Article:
Was '90 the Hottest on Record?
WHEN it comes to the question of whether carbon dioxide pollution is causing global warming, the public is understandably confused. The NASA Goddard Institute for Space Studies has just labeled 1990 the hottest year on record - yet another example of a global warming trend. Not so, say scientists at the NASA Marshall Space Flight Center and the University of Alabama. They rank the hottest years of the 1980s, in descending order, as 1987, 1988, 1983, and then 1990. They see no consistent warming trend.
What are lay people to think if even experts within the National Aeronautics and Space Administration can't agree on what the weather records show?
The quarreling experts aren't just being ornery. Climate trends are elusive. Every such ``discovery'' is likely to be challenged. In this case, the debaters aren't even using the same data.
Goddard analysts studied surface-temperature data from 1,000 sites around the world. The Alabama-Marshall scientists used global satellite measurements. They criticize the Goddard data set as being too limited. It doesn't cover the ocean at all.
Goddard researchers note that satellite data reflect a substantial thickness of atmosphere, not just the surface. Trying to decide who has a better handle on climate in this case is a difficult technical issue.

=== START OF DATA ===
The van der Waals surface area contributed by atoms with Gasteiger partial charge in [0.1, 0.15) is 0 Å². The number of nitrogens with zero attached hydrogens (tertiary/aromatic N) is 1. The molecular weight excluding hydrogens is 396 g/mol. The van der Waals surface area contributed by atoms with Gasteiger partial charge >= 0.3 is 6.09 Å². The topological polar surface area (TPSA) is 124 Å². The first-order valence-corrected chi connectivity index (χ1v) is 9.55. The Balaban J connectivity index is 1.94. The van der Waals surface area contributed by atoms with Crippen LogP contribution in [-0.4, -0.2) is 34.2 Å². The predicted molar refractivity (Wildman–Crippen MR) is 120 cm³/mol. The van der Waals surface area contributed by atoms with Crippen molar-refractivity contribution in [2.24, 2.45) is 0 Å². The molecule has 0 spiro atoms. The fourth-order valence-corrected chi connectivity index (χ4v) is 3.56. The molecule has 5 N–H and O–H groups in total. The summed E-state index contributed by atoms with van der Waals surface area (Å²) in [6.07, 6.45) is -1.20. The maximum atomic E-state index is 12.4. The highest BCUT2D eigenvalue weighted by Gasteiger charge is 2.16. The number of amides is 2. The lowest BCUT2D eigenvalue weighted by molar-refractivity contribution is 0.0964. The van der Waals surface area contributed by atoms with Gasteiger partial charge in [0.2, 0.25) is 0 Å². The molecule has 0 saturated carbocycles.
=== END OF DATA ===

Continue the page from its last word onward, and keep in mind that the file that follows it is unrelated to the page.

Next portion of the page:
But there is a fundamental point on which climate experts do agree. CO2 pollution has already enhanced the atmosphere's ``greenhouse'' heat-trapping effect, whether or not this has begun to raise the planet's average surface temperature.
Satellite monitoring shows that Earth's surface, on average, emits 390 watts per square meter of infrared (heat) radiation. The atmosphere's natural load of heat-trapping gases - notably CO2 and water vapor - capture 153 watts of that escaping heat. Without this natural greenhouse effect, Earth would be a lifeless icebox. CO2 pollution has added about 2.2 watts per square meter to the natural greenhouse trapping.
Climate experts aren't arguing about whether human activity is enhancing the greenhouse effect. They're trying to decide how the climate system will adjust to the extra few watts per square meter it now has to work with. There could be changes in average cloudiness, ocean currents, and other effects, as well as a general global warming.
Scientists will continue to debate warming trends and their consequences. Don't be fooled by the seeming confusion. There isn't the slightest doubt that our pollution has perturbed the climate system. That's reason enough to consider curbing the pollution itself.
A good start can be made at an international conference in Washington next month on a treaty to control emissions of heat-trapping gases. It's to be hoped that the US will overcome its previous reluctance to set emission targets for these gases, including carbon dioxide, and will join other nations to make a down payment on our planet's climatic future.